Hats around the world: every culture has its own one 

Many different cultures coexist in the world, each with its own ideas, traditions and habits. Precisely that difference between them is the most important thing for this occasion, because if we find an enormous diversity among the ideas of the different cultures of the world, their symbols, among others, why would it be different with their hats? In today’s post we do our particular world tour to know the most typical hats from other countries.

To start the journey, let’s talk about a hat that everyone knows, although perhaps not so much by name: this hat is the Nón Lá

The Nón Lá is the typical Vietnamese hat, being one of the most notorious and visible symbols of Vietnam and worn almost entirely by women. Vietnam is a hot country due to its tropical climate, and that is why the Non Lá is thought to protect both from the sun and the rain. In this country, Asian beauty canons are governed by light skin, that’s why sun protection is so important.

Continuing with the tour, we now move on to the famous bombin, which is an icon in Bolivia. It is a hat with a hard mushroom silhouette, whose shape is designed to ensure the protection of the head. It was born in the 19th century as an intermediate point between the elegant top hat and the felt hats.

Nobody knows how a hat of Anglo-Saxon origin became a must have in Bolivia, but its use is quite common, especially among women, and in fact it has several meanings depending on where it is tilted: to indicate their bachelorhood or if they are married.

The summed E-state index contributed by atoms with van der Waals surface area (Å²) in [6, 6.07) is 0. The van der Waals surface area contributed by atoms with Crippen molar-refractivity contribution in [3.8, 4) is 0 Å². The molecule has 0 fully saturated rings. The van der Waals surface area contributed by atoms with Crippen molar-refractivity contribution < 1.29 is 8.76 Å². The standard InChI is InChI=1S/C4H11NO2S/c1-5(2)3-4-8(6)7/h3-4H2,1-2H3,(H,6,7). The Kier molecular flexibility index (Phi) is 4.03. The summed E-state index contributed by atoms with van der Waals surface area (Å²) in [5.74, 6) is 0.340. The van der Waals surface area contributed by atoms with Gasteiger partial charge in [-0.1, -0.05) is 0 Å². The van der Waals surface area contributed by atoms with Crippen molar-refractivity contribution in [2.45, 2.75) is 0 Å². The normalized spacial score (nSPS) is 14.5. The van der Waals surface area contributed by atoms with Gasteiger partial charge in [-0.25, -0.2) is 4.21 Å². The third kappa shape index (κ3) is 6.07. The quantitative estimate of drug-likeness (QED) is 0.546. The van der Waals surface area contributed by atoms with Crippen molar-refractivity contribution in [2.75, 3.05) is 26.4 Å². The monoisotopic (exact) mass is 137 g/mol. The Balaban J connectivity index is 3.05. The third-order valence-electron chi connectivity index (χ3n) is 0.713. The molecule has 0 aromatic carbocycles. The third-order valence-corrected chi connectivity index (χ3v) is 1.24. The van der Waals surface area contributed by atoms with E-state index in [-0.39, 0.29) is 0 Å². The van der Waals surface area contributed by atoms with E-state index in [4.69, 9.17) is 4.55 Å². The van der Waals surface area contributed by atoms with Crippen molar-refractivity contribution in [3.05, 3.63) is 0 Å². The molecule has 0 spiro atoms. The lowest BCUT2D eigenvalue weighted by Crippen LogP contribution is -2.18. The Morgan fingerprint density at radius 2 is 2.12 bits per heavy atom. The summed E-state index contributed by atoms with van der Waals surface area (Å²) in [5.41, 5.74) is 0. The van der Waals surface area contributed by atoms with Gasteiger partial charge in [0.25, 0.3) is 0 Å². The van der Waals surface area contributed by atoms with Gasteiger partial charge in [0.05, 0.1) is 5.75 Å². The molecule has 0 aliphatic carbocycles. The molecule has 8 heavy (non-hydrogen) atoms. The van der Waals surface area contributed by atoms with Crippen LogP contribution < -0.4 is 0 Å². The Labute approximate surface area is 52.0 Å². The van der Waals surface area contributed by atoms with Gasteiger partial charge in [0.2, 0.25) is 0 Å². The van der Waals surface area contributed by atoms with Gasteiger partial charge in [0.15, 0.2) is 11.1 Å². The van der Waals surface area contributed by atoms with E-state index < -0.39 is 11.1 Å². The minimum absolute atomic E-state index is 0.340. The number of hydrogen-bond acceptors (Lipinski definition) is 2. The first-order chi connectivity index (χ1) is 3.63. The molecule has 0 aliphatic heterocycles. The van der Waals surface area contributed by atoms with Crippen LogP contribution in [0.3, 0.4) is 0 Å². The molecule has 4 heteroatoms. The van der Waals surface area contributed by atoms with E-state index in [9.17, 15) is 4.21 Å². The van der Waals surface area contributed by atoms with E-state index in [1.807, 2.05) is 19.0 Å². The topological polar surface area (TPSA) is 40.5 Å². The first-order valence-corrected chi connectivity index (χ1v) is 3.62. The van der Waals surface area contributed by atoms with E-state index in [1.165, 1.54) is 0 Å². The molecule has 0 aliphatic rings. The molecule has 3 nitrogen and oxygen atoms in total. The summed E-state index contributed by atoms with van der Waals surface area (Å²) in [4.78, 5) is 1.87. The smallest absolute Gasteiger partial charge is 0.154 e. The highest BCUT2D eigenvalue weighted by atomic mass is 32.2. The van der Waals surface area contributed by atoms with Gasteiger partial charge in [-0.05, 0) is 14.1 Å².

We continue the route to Peru to talk about the chullo. It is a hat that is traditionally made with alpaca wool, but it can also be made with conventional wool. It has different drawings or symbols, and although it is used as something everyday it can also be ceremonial, a sign of political or religious office. It has been said that the origin of this hat came from Spain, more specifically from the Spanish biretta, and that the only modification made to it is the ears. Anyway this idea has been rejected, affirming that the chullo has pre-Columbian origins. 

Nowadays, the chullo has become something essential for tourists, and it has even jumped to the big catwalks.

Last but not least, we have one of the crown jewels of Fernández y ROCHE: the Panama hat. About this hat circulated a curious anecdote, or rather a legend, about the origin of its name. The story goes that the name was changed from jipijapa to the current one when the media echoed a visit of Theodor Roosevelt to the Panama Canal works wearing one of these hats. From that moment on, it was given the name of Panama despite the fact that its origin is in Ecuador and it is one of the most representative products of the craftsmanship of that country.

These white hats, usually with ribbons, are known for their strong weaving and elegance. Today they are sold in the haute couture market and are considered very valuable handicrafts.

This journey around the world has come to an end for today, but without a doubt it has left us with something clear: hats are a constant throughout the length and breadth of our planet, with more than varied shapes and origins, since regardless of the culture, these accessories are a basic to protect us, distinguish or embellish us.

Fernández y ROCHE.

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